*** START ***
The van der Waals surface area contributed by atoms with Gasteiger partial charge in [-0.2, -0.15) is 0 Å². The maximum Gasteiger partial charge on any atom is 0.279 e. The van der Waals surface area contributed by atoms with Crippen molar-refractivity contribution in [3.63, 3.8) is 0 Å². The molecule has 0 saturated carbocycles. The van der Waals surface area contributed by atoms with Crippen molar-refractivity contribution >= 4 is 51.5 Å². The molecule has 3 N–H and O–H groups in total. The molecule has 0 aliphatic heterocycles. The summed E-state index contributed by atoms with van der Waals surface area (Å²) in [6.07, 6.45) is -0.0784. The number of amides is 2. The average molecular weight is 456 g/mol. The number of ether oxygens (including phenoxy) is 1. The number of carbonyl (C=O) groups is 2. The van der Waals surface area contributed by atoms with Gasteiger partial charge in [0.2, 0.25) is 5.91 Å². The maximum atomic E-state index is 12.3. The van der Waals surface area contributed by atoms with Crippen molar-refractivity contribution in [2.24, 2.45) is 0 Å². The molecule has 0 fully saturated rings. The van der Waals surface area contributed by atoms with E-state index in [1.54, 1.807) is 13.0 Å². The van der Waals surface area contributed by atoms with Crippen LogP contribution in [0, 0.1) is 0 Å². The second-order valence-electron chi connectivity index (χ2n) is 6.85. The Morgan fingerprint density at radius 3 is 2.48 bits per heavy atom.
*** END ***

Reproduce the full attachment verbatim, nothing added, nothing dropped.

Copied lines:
The van der Waals surface area contributed by atoms with Gasteiger partial charge in [-0.2, -0.15) is 0 Å². The maximum Gasteiger partial charge on any atom is 0.279 e. The van der Waals surface area contributed by atoms with Crippen molar-refractivity contribution in [3.63, 3.8) is 0 Å². The molecule has 0 saturated carbocycles. The van der Waals surface area contributed by atoms with Crippen molar-refractivity contribution >= 4 is 51.5 Å². The molecule has 3 N–H and O–H groups in total. The molecule has 0 aliphatic heterocycles. The summed E-state index contributed by atoms with van der Waals surface area (Å²) in [6.07, 6.45) is -0.0784. The number of amides is 2. The average molecular weight is 456 g/mol. The number of ether oxygens (including phenoxy) is 1. The number of carbonyl (C=O) groups is 2. The van der Waals surface area contributed by atoms with Gasteiger partial charge in [0.2, 0.25) is 5.91 Å². The maximum atomic E-state index is 12.3. The van der Waals surface area contributed by atoms with Crippen molar-refractivity contribution in [2.24, 2.45) is 0 Å². The molecule has 0 fully saturated rings. The van der Waals surface area contributed by atoms with E-state index in [1.54, 1.807) is 13.0 Å². The van der Waals surface area contributed by atoms with Crippen LogP contribution in [0, 0.1) is 0 Å². The second-order valence-electron chi connectivity index (χ2n) is 6.85. The Morgan fingerprint density at radius 3 is 2.48 bits per heavy atom.